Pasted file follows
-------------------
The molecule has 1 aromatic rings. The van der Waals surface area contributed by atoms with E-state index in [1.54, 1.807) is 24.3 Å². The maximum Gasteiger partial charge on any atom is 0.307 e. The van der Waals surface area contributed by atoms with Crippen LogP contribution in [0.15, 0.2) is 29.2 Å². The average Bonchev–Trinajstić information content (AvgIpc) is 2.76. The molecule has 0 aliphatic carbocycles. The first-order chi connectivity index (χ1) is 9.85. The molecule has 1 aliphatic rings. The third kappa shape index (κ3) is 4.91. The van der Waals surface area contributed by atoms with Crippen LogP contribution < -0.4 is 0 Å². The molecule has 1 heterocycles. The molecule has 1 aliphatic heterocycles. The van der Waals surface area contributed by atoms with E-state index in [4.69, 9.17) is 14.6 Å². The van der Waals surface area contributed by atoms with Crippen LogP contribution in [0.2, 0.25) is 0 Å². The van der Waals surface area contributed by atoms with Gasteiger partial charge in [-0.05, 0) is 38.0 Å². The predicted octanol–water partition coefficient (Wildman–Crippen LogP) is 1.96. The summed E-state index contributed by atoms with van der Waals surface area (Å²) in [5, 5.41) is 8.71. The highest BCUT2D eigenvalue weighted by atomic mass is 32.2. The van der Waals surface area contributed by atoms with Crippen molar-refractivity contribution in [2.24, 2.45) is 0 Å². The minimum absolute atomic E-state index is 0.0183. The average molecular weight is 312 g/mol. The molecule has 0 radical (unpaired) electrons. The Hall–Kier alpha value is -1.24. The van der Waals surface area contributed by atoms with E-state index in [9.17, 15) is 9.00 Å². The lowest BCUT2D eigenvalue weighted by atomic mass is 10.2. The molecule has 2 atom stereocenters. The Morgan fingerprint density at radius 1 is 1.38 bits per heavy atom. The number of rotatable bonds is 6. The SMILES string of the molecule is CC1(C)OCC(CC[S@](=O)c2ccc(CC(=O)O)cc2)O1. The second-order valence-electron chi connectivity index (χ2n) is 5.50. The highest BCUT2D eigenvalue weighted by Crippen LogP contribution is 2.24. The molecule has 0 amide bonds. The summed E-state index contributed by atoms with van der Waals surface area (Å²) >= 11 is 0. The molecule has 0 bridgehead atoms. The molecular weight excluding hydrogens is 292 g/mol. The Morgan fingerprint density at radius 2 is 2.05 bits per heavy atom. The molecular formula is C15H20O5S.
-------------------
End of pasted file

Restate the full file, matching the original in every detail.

The molecule has 1 aromatic rings. The van der Waals surface area contributed by atoms with E-state index in [1.54, 1.807) is 24.3 Å². The maximum Gasteiger partial charge on any atom is 0.307 e. The van der Waals surface area contributed by atoms with Crippen LogP contribution in [0.15, 0.2) is 29.2 Å². The average Bonchev–Trinajstić information content (AvgIpc) is 2.76. The molecule has 0 aliphatic carbocycles. The first-order chi connectivity index (χ1) is 9.85. The molecule has 1 aliphatic rings. The third kappa shape index (κ3) is 4.91. The van der Waals surface area contributed by atoms with Crippen LogP contribution < -0.4 is 0 Å². The molecule has 1 heterocycles. The molecule has 1 aliphatic heterocycles. The van der Waals surface area contributed by atoms with E-state index in [4.69, 9.17) is 14.6 Å². The van der Waals surface area contributed by atoms with Crippen LogP contribution in [0.2, 0.25) is 0 Å². The van der Waals surface area contributed by atoms with Gasteiger partial charge in [-0.05, 0) is 38.0 Å². The predicted octanol–water partition coefficient (Wildman–Crippen LogP) is 1.96. The summed E-state index contributed by atoms with van der Waals surface area (Å²) in [5, 5.41) is 8.71. The highest BCUT2D eigenvalue weighted by atomic mass is 32.2. The van der Waals surface area contributed by atoms with Crippen molar-refractivity contribution in [2.24, 2.45) is 0 Å². The minimum absolute atomic E-state index is 0.0183. The average molecular weight is 312 g/mol. The molecule has 0 radical (unpaired) electrons. The Hall–Kier alpha value is -1.24. The van der Waals surface area contributed by atoms with E-state index in [9.17, 15) is 9.00 Å². The lowest BCUT2D eigenvalue weighted by atomic mass is 10.2. The molecule has 2 atom stereocenters. The Morgan fingerprint density at radius 1 is 1.38 bits per heavy atom. The number of rotatable bonds is 6. The SMILES string of the molecule is CC1(C)OCC(CC[S@](=O)c2ccc(CC(=O)O)cc2)O1. The second-order valence-electron chi connectivity index (χ2n) is 5.50. The highest BCUT2D eigenvalue weighted by Crippen LogP contribution is 2.24. The molecule has 0 amide bonds. The summed E-state index contributed by atoms with van der Waals surface area (Å²) >= 11 is 0. The molecule has 0 bridgehead atoms. The molecular weight excluding hydrogens is 292 g/mol. The Morgan fingerprint density at radius 2 is 2.05 bits per heavy atom. The molecular formula is C15H20O5S.